In order to prevent the avoidance of tax on substantial interest when filing income taxation returns, the foreign substantial interest scheme was introduced into Dutch legislation.
Tax liability for foreign substantial interest holders
In this blog, we look at the foreign substantial interest scheme. The substantial interest scheme has been laid down in art. 17 paragraph 3 sub b Corporate Income Taxation Act and art. 1 paragraph 7 Dividend Tax Act. This scheme has been further tightened in recent years. Here we will list the most important changes so that you will know what to look out for. Before addressing these, however, let us first briefly discuss the background to the foreign substantial interest scheme.
Background to the foreign substantial interest scheme
A substantial interest exists when a (legal) person owns 5% or more of a company’s shares. Even if a (legal) person holds at least 5% or more of the profit-sharing certificates, options or voting rights of a legal person, there is a substantial interest. Taxation must be paid on the income from such a substantial interest. In the past, taxation of that income could easily be avoided. In order to prevent the avoidance of tax on substantial interest when filing income taxation returns, the foreign substantial interest scheme was introduced into Dutch legislation. On the basis of this scheme, it must be assessed whether the foreign company, in its capacity as shareholder of a Dutch company, is actually avoiding Dutch taxation.
Foundation of the current foreign substantial interest scheme
Using two tests, the “avoidance test” and the “company test”, it is determined whether a foreign company is actually avoiding taxation. The avoidance test examines whether the foreign company holds the substantial interest in the Dutch company with the main objective (or one thereof) of avoiding taxation. If that is the case, the foreign company is designated as a foreign substantial interest holder and is liable to pay tax, unless the company test is satisfied. In the company test, whether the substantial interest can be allocated to the assets of a company is key. If the company test has been satisfied, the substantial interest scheme cannot yet be applied.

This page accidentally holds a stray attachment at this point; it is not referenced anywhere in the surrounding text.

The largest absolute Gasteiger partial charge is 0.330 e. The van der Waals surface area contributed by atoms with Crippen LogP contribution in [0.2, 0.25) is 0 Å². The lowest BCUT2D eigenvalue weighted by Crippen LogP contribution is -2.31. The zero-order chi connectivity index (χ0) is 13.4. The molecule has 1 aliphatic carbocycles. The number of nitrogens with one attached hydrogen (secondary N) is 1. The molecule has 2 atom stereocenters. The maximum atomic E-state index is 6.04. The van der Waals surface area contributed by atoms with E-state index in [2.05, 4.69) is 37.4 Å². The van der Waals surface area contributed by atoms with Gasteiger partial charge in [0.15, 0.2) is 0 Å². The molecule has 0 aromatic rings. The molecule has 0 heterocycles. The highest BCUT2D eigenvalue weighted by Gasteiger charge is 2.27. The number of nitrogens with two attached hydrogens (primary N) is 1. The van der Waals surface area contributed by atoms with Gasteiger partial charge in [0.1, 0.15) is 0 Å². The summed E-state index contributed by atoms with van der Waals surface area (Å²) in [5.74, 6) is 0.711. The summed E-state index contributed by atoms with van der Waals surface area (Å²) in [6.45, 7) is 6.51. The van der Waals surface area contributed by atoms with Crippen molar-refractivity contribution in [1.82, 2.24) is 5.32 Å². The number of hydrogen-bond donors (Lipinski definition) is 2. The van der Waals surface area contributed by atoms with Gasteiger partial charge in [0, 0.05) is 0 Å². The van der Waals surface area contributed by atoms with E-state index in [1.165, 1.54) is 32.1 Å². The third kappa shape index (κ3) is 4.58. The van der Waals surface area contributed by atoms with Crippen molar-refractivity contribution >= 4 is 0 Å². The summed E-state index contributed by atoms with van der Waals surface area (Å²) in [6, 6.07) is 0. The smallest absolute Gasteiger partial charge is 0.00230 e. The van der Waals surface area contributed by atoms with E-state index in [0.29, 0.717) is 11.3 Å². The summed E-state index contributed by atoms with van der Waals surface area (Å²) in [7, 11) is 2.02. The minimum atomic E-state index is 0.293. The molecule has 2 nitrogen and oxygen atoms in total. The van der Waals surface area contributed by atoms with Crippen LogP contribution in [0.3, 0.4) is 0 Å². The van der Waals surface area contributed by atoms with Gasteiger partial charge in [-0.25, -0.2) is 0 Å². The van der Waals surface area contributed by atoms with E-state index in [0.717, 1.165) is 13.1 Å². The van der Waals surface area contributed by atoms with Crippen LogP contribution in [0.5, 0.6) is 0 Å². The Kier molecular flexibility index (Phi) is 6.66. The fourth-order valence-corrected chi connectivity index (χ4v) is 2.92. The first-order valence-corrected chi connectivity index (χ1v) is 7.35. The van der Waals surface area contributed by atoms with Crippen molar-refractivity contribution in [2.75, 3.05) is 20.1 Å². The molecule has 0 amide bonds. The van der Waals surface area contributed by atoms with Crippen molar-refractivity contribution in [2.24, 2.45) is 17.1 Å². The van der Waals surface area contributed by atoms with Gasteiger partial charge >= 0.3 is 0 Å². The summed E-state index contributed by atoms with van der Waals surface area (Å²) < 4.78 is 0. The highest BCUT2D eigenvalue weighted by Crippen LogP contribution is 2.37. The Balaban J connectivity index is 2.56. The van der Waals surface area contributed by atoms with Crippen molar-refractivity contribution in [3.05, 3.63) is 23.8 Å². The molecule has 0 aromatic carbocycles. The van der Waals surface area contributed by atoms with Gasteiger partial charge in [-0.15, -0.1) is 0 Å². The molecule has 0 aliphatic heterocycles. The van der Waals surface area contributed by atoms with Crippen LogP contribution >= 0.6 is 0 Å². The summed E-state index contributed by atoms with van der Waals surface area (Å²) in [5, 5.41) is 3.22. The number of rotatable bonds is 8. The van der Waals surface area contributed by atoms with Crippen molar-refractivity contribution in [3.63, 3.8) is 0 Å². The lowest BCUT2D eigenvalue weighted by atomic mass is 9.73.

Stricter foreign substantial interest scheme
The foreign substantial interest scheme has been changed twice in recent times; in 2016 and 2018. The “Law implementing changes to the Parent-Subsidiary Directive” came into effect on January 1, 2016, whereby the company test was discontinued. However, it appears from the explanatory memorandum that the company test has been integrated into the avoidance test. Previously, taxation could still be avoided on the basis of an artificial construction. This is no longer possible subsequent to the tightening. In addition, as of January 2016, the direct shareholder must now comply with certain substance rules if a ‘switch’ takes place between a company at the top of the structure and a company at the bottom of the structure. Switching occurs if an intermediary, as it were, switches the company at the top with the company at the bottom. An example of a substance rule is that half of the directors of the company must live in a certain country. If it appears that insufficient substance is present in the switching company, this is an artificial construction. As a result, the foreign substantial interest scheme proceeds, which means that more income tax must be paid.
With effect from January 1, 2018, the legal text of art. 17 paragraph 3 sub b of the Corporate Income Tax Act has been further tightened. This has clarified where there is an artificial construction. The tightened legal text shows that a construction or transaction can consist of several parts or steps and should be regarded as artificial insofar as they have not been designed for valid business reasons that reflect economic reality. The switching function of an intermediary is also regarded as a valid business reason. Furthermore, the legislator has added two substance requirements to the already existing substance requirements. Firstly, the wage cost sum of the company must, depending on the location, amount to a maximum of 100,000 euros and, secondly, that company must have acquired private office space.
The foreign substantial interest scheme has been tightened in recent years. The purpose of this is to prevent substantial interest income tax from being avoided in Dutch income taxation. Where a company structure is used, it is important that the substance requirements are taken into account. If it appears that insufficient substance is present, the structure can be classified as artificial. As a result, the foreign substantial interest scheme is applicable, which means that more income tax must be paid.
Should you have any queries regarding this scheme, please do not hesitate to contact us.
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